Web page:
Maggie, the Mayfield cow, was guarding the grounds outside the barn.  If Mayfield had been giving free ice-cream samples, I did not see them - must have been earlier in the fair.

After looking at Maggie, the fiberglass bovine, we walked toward a flesh and blood one.  This was a 5 years old prize winning Texas Longhorn cow.  It weighed 1750 lbs (784 ks) and its horns extended to 7 feet wide (2 m 134.)  Its owner let little children sit on the cow for picture taking.  Behind, in a pen, was another beautiful Longhorn.

Another pen had a pretty alpaca - a domesticated species of camelid (such as camels and llamas.) Its owner, Susan B. Darling of the "Little Darlings Alpacas" ranch also showed some knitted items made with the alpaca wool.

Alpacas have been domesticated for thousands of years and originate from the Andes Mountain Range of South America.  Alpacas are warm, clean and fuzzy little animals.  They come in 22 natural colors and their soft wool is easily died into lovely colors.  If I had more land - and stayed home - I certainly would obtain one or two alpacas as pets.

Then we walked around, looking at all the exhibits and booths.  Even though I still have so much homemade jam, I could not resist one type I did not make this year - pear.

Music was in the air - so we walked toward it.  It was the Dennis Brown and Dr. Ted Scoggins Band.  Dr. Scoggins is a family doctor in nearby Lafayette.  For a while it looked as it might rain but the clouds passed us by.  The local television station was filming the band as well.

We left the fair and drove up and down the mountain and winding roads before being back on the valley floor again.  The landscape was certainly bucolic and tranquil - no cars behind or ahead of us.

At the end of a road shaded by old trees we came to a large open space, with a lake in the background.  A wood sign announced that this was the Crockford-Pigeon Mountain Wildlife Management Area.  The late Jack Crockford was a friend and colleague at work of my husband.  This area is not visited very much.  It has miles of hiking trails, waterfalls, fishing, horseback riding, rock climbing and many caves.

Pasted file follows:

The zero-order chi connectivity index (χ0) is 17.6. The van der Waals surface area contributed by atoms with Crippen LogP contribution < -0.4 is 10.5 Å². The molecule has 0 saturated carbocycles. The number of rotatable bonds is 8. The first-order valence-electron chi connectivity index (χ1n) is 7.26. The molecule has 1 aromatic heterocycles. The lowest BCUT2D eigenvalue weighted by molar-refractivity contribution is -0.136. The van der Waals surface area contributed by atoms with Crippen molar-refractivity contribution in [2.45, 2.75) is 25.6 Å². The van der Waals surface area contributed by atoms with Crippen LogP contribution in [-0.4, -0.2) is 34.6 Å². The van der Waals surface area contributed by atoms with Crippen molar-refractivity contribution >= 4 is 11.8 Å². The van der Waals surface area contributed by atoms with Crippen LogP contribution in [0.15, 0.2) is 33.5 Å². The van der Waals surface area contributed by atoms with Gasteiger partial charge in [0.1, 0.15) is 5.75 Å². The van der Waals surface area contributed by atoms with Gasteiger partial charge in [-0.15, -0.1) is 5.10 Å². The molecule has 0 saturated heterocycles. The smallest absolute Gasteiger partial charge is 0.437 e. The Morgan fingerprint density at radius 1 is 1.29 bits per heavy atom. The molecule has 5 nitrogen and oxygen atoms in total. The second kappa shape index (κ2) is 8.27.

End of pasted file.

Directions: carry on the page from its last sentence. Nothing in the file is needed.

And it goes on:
We then drove by some cows peacefully grazing in a field covered with yellow wildflowers.  Luckily there was on old church across the field, so I briefly parked there to take photos.  The church, Mt. Olive, was established in 1887.

I photographed the cows who did not mind me at all.  I could have stayed there a long time, but we had to drive back home.

We stopped on the way in a small country barbecue restaurant and shared a small meal (ribs, fried sweet potatoes and okras, peach cobbler,) and enjoyed reading the signs on the wall.

The next morning we saw that our potted plants had not suffered during our absence.  They looked very healthy.  A purple flowered plant had grown tremendously.  We bought it as a tiny green plant, without a tag.  Now the flowers are lovely, but we do not know what type of plant it is.  Anyone knows?


31 comments:

Elephant's Child said...

What a beautiful area. I couldn't have resisted that fair either - and am so glad you went and took us with you.

Jenny Woolf said...

All this countryside stuff... it looks such fun going around these old places and seeing such interesting things. My favourite would be the produce show with the little displays to help visitors to understand. That cow cracked me up. I think if I was a child, I'd have been rather scared of it!

Roger Gauthier said...

Isn't this beautiful? I am always amazed at the amount of work you put into a single post. And I must say, they're fun to read through and through. Vagabonder d'une places à l'autre, d'un continent à l'autre… we're going to South Caroline at the end of November.

DJan said...

Ahhhh. I feel as if I have just finished a wonderful excursion into a lovely place with you, VB. I was especially enchanted with the beautiful alpacas. I think it would be so cool to actually have a relationship with one! Thank you for your incredible post. I'll need to read it again to get everything out of it. Thank you. :-)

Marja said...

What a treat this trip. i always love spontaneous trips to undiscovered places. love the barn and the restaurant building and the ride uphill
The landscape is gorgeous and the fair great. Enjoy your jam. Can't believe that the area of Crockford Pigeon mountain isn't visited very much.
The waterfall is stunning. You flowers are beautiful too. Thanks for sharing

ELFI said...

jolie escapade sur la paille!
j'aime les alpagas et les bêtes à cornes ..pas la vache maggie :)))

Thérèse said...

Quite a nice and interesting review. I haven't eaten okras in ages.

Jono said...

I have been through Tennessee a couple of times, but never more than an overnight stay. If I get to do it again, I'll stay longer.

David said...

Vagabonde, Those small country fairs are the best! Much more personal and the people are always friendly. Thanks for the information on the McLemore Cove and Crockford-Pigeon Mountain Wildlife Management Area! We now have another area to explore... Take Care, Big Daddy Dave

Ginnie said...

This fair reminds me of the Ionia State Fair I attended as a junior high-schooler in Michigan, Vagabonde...more like a 4-H Fair. Believed it or not, I'm reading this on Friday, the day we're taking Nicholas to the same Cumming County Fair that we're taken him to since he was 2. He still wants to go. "It's a tradition," he says! And we love to go with him, of course! :)